The second lesson is that the moonshot brought countless numbers of American industries together all focused on the overall mission of sending a person to the moon. For example, some of the strongest aviation companies, which often are fierce competitors, collaborated across a number of key engineering elements to help the Apollo mission succeed. Among the prime contractors were companies such as Boeing, Douglas Aircraft, and Grumman Corporation, which all put aside their day-to-day airline production competitions to help America to the moon.
By contrast, in the fight against elder financial abuse, coordination is often lacking. Although one private securities brokerage regulator has come up with a nationwide initiative to fight elder abuse, there is virtually no effective federal regulation. A number of states have come up with approaches to combating abuse, but the approaches often vary, with some states covering banks and brokerage firms while others cover only one, or none, of these financial institutions. Even in the field of financial technology, where a growing number of firms are advancing innovative concepts that could aid in the fight against elder financial exploitation, there is a missing element. Many of the innovators often focus on their product as the sole solution, rarely stopping to consider whether, in collaboration with other existing products or new innovations, they could create a comprehensive approach to the elder financial abuse problem. It would be as if an innovator in the 1960s focused solely on his or her own creation for boots for the moonwalk. The mission was not to send boots to the moon but to work with others to create a suit, visor, helmet, and other items, as well as boots, that would allow Americans to successfully explore the moon’s surface. Similarly, we need a complete, multifaceted solution to combat the exploitation targeting older Americans.
Finally, the third lesson we should take from the moonshot is to engage in current, consistent, and convincing messaging. Richard Jurek, coauthor of Marketing the Moon: The Selling of the Apollo Lunar Program, indicates that the public relations work of the National Aeronautics and Space Administration (NASA) made the moon landing “the first positive viral event that captured the world’s attention.” The country was fully aware of the lunar effort, and the public relations work of NASA resulted in estimates of a half billion people around the world watching that first moon landing. In contrast, the messaging in the elder financial abuse fight is often disjointed and episodic. For over the past dozen years or so, many recognize June 15 as World Elder Abuse Awareness Day. While that is helpful, it seems important that there should be messaging and collaboration throughout the year instead of on a single day. Government-sponsored public service announcements, social media engagement, coordinated messaging by financial firms, educational awareness, and other efforts can all serve to raise the public’s consciousness about the enormity of the problem and engage the public in supporting effective solutions. For example, in 2018, California’s Department of Social Services conducted a competition for high school and college students, respectively, to create posters or other media concerning elder and dependent adult abuse. A moonshot could encompass such an effort, and more, nationwide.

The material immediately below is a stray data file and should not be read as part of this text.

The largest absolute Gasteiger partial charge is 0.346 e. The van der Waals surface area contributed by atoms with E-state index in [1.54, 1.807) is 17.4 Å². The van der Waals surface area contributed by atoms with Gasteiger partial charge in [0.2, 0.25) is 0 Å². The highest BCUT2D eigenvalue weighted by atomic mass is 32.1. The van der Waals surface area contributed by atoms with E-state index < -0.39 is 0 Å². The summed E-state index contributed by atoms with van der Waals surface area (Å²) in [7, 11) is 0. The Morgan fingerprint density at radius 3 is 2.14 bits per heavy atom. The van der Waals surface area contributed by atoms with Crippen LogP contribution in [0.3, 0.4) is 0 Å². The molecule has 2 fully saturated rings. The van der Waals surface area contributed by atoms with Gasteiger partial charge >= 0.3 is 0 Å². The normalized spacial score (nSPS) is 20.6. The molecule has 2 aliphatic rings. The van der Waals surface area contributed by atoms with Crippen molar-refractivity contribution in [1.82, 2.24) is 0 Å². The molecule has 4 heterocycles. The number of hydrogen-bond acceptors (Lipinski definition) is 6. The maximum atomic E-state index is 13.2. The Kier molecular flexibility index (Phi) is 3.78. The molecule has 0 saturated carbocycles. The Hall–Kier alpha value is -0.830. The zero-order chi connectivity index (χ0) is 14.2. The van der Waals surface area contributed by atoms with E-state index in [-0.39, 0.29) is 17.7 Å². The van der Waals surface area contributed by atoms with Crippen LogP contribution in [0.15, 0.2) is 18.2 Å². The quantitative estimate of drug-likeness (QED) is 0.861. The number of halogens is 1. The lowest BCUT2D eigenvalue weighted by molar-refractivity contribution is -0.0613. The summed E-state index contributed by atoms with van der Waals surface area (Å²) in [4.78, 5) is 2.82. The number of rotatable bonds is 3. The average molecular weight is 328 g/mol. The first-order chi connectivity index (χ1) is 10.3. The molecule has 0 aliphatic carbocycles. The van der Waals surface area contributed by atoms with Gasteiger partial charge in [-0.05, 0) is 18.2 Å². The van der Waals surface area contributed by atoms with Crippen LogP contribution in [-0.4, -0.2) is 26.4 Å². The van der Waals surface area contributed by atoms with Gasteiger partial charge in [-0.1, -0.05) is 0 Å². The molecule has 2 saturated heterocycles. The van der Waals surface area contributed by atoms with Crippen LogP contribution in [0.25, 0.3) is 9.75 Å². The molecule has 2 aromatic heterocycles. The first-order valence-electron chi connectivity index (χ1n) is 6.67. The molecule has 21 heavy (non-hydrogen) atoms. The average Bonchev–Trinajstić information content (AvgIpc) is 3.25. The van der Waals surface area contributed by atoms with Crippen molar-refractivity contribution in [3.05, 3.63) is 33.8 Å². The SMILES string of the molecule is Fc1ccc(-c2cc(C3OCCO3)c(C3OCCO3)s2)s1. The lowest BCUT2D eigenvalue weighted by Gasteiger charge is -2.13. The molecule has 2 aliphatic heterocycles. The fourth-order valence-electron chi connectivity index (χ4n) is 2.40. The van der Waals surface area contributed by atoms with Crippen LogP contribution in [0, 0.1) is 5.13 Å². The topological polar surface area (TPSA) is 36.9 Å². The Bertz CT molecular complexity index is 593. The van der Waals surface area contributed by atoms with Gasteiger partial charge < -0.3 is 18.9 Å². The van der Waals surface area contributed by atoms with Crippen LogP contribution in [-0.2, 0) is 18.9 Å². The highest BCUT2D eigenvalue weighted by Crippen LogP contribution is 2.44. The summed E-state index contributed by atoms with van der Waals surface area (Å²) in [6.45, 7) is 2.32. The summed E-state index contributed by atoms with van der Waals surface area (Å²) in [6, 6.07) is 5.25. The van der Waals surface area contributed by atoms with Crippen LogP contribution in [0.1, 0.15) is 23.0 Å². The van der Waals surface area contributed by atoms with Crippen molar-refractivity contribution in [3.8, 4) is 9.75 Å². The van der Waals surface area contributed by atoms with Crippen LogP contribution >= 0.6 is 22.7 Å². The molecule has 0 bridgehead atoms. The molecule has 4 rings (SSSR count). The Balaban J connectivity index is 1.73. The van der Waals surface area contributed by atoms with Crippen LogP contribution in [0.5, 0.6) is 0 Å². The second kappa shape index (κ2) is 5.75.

While it often recognizes elder financial exploitation as a growing challenge, American society has in no way made the commitment to battle the elements that make for this problem on multiple fronts. By establishing a moonshot philosophy, society will make a bold statement that it intends to tackle this assault on the financial well-being of older Americans across a myriad of fronts and with an intensity not exhibited to date. It is just such a broad engagement that likely will help drive meaningful and lasting solutions to our elder financial abuse problem.